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Book Review: Gathering Blue

Gathering Blue is the second installment in Lois Lowry's Giver quartet. While not possessing any of the awkward coming of age moments found in the first book, Gathering Blue follows a similar formula. The young protagonist Kira, slowly understands how dystopian her society is and must choose to stay, fighting to change her world, or flee to a better life.

In a society that abhors the disabled or incapable, anyone who cannot contribute is killed or left to die. Amazingly, Kira is briefly spared but only because she possesses a supernatural gift of needlework. Kira finds herself secluded with others, who's creative talents are forced to bolster the propaganda of the Guardians.

While some readers will champion the message of accepting the down trodden and the belief that creativity and freedom of expression should be unfettered, I had trouble working past the blatant Marxist similarities. I found it disturbing that the only spiritual elements presented to stand apart from man's self determination were the gifts of creativity; as if artists alone possessed a power stronger than humanity's natural inclinations.

Lowry paints a classic bourgeoisie controlling the population through ignorance (lack of education, prohibiting girls from learning to read) and fear (claiming beasts in the woods when none exist). The people simply accept these false explanations for the culling of those who oppose the ruling party's agenda. The leadership goes so far as to use the vestiges of the catholic faith as a means of controlling the people. These actions reminded me of censorship of art in the former Soviet Union and civilian executions in despotic governments.

The entire Giver series seems to take place in a post apocalyptic world full of isolated communities. How this occurred is never explained, instead it provides a mechanism to explore various sociological models. Written for the young adult market, the book was an easy, quick read. It took me only a couple days to go through the 215 pages. I doubt that early teens will understand the foundations of the book's message.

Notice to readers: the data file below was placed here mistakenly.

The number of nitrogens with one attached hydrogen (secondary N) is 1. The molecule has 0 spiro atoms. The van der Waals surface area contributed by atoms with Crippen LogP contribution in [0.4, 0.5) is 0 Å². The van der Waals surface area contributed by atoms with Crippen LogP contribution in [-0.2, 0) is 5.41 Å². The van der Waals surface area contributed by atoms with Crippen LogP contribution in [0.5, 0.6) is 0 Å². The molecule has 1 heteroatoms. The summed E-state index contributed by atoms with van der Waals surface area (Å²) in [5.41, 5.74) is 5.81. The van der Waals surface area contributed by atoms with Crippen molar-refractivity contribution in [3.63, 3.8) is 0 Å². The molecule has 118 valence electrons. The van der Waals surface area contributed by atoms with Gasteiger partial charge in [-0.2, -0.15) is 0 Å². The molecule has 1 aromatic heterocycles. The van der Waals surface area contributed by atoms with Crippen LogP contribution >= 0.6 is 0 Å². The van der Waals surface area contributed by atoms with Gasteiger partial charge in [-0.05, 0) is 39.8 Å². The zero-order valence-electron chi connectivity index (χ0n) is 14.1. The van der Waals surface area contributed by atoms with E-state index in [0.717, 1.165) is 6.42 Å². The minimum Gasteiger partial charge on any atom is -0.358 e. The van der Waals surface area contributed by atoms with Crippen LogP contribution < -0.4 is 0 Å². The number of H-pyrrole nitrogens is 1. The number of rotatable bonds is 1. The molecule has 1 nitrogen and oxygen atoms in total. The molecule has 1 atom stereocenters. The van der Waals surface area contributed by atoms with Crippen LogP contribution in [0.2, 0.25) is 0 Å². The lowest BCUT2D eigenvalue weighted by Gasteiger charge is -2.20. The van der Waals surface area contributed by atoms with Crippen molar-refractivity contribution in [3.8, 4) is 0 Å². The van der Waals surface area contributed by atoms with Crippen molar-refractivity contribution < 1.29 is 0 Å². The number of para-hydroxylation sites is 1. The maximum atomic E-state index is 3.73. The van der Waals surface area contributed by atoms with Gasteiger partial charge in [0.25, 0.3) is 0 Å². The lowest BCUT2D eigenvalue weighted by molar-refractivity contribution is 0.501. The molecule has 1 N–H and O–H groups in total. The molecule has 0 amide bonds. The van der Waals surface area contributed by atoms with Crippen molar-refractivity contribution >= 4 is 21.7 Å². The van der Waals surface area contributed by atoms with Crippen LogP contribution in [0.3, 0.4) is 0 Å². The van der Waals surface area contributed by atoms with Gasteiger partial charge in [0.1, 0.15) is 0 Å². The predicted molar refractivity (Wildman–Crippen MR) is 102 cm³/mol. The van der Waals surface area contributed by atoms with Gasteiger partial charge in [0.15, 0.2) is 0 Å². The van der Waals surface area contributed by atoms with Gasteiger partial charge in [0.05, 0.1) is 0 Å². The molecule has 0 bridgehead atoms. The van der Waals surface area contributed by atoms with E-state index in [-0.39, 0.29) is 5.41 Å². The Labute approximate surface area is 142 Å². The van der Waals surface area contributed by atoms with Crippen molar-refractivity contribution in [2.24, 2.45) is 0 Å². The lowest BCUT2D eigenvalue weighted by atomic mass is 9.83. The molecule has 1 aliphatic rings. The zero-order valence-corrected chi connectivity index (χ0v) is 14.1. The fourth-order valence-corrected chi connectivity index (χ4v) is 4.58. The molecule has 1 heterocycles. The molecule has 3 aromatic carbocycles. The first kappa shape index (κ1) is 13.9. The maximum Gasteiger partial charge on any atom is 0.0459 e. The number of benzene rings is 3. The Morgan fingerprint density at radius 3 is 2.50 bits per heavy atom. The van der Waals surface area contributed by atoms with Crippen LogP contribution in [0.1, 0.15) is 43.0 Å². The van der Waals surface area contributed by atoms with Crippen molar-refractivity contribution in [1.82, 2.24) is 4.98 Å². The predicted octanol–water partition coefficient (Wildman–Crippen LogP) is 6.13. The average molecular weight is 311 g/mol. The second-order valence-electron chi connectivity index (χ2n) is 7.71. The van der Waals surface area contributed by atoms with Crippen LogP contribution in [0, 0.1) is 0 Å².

Overall, I feel that Lowry is stuck in a 60's hippie mentality, promoting a philosophy where love and creativity can conquer all wrongs, especially when led by children. There are no moral absolutes presented, no greater authority than man's desires. In a similar way that My Fair Lady sullied Shaw's ambiguous ending, Blue's heroine tragically returns to those who only see her as personal profit, as if her new understanding will empower her to change the hearts of men.

I could see Gathering Blue being a springboard for conversation on social theories, but found little literary merit in the telling; the plot was neither compelling or the characters very deeply developed. Clearly the book was written to make a point, which is laid bare in the final pages (spoiler):
"The Guardians with their stern faces had no creative power. But they had cunning and strength, and they found a way to steal and harness other people's power for their own needs. They were forcing the children to describe the future they wanted, not the one that could be."

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